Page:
Dimitri Yafaev

Campus de Beaulieu
Université Rennes 1
35042 Rennes Cedex

Equipe d'équations aux dérivées partielles
Bureau 211, bâtiment 22
02 23 23 58 32   (from abroad 332 23 23 58 32)
02 23 23 67 90   (from abroad 332 23 23 67 90)

Recent papers

  • Publications

  • Detailed CV.

  • High energy and smoothness asymptotic expansion of the scattering amplitude, SM. We find an explicit expression for the kernel of the scattering matrix for the Schr\"odinger operator containing at high energies all terms of power order. It turns out that the same expression gives a complete description of the diagonal singularities of the kernel in the angular variables. The formula obtained is in some sense universal since it applies both to short- and long-range electric as well as magnetic potentials.

  • A particle in a magnetic field of an infinite rectilinear current Savart. We consider the Schr\"odinger operator ${\bf H}=(i\nabla+A)^2 $ in the space $L_2({\R}^3)$ with a magnetic potential $A $ created by an infinite rectilinear current and perform its spectral analysis almost explicitly. In particular, we show that the operator ${\bf H}$ is absolutely continuous, its spectrum has infinite multiplicity and coincides with the positive half-axis. Then we find the large-time behavior of solutions $\exp(-i{\bf H}t)f$ of the time dependent Schr\"odinger equation. Our main observation is that a quantum particle has always a preferable (depending on its charge) direction of propagation along the current. Similar result is true in classical mechanics.

  • A trace formula for the Dirac operator, SSF. Our goal is to extend the theory of the spectral shift function to the case where only the difference of some powers of the resolvents of self-adjoint operators belongs to the trace class. As an example, a pair of Dirac operators is considered.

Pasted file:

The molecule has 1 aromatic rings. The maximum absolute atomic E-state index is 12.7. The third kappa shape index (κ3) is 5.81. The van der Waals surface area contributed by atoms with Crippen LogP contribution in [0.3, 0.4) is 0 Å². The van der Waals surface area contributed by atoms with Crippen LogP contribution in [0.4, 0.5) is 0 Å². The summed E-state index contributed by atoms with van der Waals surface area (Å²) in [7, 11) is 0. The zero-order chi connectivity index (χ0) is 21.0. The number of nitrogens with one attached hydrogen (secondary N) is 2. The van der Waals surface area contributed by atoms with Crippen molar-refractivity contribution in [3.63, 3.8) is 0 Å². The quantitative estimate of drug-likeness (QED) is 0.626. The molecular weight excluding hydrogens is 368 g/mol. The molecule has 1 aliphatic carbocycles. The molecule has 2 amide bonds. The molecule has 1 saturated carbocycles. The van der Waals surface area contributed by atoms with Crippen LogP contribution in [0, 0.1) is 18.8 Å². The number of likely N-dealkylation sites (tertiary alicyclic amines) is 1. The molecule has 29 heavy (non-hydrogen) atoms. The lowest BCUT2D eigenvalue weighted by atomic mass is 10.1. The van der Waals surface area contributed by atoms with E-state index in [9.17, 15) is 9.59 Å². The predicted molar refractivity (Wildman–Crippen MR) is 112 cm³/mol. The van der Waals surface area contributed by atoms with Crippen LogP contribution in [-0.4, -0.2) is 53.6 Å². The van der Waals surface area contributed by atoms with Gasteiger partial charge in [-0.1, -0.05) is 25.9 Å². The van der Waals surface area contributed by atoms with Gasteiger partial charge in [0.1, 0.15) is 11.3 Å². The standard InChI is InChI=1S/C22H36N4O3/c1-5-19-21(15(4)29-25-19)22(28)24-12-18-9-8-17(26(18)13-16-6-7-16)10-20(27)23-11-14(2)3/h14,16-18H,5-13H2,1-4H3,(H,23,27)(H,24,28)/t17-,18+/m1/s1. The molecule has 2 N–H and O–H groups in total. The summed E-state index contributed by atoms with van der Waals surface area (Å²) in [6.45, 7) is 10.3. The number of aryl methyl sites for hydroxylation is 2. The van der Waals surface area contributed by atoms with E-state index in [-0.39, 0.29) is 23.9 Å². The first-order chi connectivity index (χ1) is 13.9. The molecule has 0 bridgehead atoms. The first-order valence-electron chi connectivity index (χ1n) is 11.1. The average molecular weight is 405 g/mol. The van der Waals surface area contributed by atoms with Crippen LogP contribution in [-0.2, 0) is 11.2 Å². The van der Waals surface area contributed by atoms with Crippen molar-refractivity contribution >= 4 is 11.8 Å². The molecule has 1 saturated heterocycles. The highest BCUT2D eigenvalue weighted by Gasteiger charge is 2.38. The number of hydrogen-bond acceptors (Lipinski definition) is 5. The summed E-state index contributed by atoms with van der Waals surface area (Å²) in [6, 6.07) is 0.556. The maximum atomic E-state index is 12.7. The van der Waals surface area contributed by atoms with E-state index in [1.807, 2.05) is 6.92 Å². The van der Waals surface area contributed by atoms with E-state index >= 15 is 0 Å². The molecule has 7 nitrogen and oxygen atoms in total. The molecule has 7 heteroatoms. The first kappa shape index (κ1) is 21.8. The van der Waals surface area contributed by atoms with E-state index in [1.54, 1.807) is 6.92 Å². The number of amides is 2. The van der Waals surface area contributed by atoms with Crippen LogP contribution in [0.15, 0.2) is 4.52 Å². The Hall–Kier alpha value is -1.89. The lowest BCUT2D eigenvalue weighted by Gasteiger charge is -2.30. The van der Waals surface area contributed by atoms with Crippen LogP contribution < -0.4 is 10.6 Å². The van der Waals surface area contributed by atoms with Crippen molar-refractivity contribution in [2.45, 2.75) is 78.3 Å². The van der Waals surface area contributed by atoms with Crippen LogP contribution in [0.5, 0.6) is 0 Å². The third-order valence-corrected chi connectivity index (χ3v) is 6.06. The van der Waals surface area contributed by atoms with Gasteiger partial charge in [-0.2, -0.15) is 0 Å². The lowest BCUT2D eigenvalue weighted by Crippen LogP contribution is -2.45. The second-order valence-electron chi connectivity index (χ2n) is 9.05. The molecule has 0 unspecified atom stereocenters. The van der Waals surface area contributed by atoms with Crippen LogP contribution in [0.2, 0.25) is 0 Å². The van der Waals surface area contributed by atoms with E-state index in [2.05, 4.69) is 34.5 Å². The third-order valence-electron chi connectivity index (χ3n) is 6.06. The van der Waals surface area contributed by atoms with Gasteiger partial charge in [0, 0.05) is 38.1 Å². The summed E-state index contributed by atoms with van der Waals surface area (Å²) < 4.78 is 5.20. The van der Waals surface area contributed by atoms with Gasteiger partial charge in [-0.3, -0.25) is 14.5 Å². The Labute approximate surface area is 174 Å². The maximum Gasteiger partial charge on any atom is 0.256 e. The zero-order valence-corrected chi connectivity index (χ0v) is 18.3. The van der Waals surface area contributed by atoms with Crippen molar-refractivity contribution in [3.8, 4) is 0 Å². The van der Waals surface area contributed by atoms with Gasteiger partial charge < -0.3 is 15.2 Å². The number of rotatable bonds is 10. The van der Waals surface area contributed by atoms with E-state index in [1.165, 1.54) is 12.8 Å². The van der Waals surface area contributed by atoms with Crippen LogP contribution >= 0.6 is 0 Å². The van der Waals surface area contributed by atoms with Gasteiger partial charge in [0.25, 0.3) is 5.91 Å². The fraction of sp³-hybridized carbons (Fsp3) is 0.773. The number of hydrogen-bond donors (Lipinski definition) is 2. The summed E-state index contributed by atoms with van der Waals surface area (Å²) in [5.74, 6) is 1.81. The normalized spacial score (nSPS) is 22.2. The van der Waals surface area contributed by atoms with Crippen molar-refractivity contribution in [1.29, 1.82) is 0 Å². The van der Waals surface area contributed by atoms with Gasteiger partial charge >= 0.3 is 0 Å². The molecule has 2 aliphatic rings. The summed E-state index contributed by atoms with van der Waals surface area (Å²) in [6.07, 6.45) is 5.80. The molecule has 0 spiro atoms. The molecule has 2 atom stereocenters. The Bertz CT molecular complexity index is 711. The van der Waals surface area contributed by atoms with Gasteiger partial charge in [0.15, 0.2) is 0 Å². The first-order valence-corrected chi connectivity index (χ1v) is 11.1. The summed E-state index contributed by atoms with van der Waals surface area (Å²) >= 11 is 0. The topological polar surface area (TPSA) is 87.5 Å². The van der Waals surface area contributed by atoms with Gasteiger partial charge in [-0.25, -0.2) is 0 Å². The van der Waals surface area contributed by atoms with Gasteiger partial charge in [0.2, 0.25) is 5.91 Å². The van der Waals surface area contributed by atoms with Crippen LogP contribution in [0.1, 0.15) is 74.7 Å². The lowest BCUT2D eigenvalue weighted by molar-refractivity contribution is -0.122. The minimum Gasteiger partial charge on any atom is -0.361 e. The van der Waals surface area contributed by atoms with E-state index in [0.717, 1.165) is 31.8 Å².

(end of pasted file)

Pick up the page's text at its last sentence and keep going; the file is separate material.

• Scattering by magnetic fields, No-lr-Ah-Bohm. Consider the scattering amplitude $s(\omega,\omega^\prime;\lambda)$, $\omega,\omega^\prime\in{\Bbb S}^{d-1}$, $\lambda > 0$, corresponding to an arbitrary short-range magnetic field $B(x)$, $x\in{\Bbb R}^d$. This is a smooth function of $\omega$ and $\omega^\prime$ away from the diagonal $\omega=\omega^\prime$ but it may be singular on the diagonal. If $d=2$, then the singular part of the scattering amplitude (for example, in the transversal gauge) is a linear combination of the Dirac $\delta$-function and of a singular denominator. Such structure is typical for long-range magnetic scattering. We refer to this phenomenon as to the long-range Aharonov-Bohm effect. On the contrary, for $d=3$ scattering is essentially of short-range nature although, for example, the magnetic potential $A^{(tr)}(x)$ such that ${\rm curl}\,A^{(tr)}(x)=B(x)$ and $ \langle A^{(tr)}(x),x\rangle=0$ decays at infinity as $|x|^{-1}$ only. To be more precise, we show that, up to the diagonal Dirac function (times an explicit function of $\omega$), the scattering amplitude has only a weak singularity in the forward direction $\omega = \omega^\prime$. Our approach relies on a construction in the dimension $d=3$ of a short-range magnetic potential $A (x)$ corresponding to a given short-range magnetic field $B(x)$.

  • On Inverse Scattering at a Fixed Energy for Potentials with a Regular Behaviour at Infinity (with Ricardo Weder), Inverse. We study the inverse scattering problem for electric potentials and magnetic fields in $\ere^d, d\geq 3$, that are asymptotic sums of homogeneous terms at infinity. The main result is that all these terms can be uniquely reconstructed from the singularities in the forward direction of the scattering amplitude at some positive energy.

  • Lectures on scattering theory (given by the author at the Australian National University in October and November, 2001), Scatt-Lectures. The first two lectures are devoted to describing the basic concepts of scattering theory in a very compressed way. The last two lectures are based on the recent research of the author.

  • A possible subject for a thesis: The Schroedinger equation with a long-range potential sujet/these.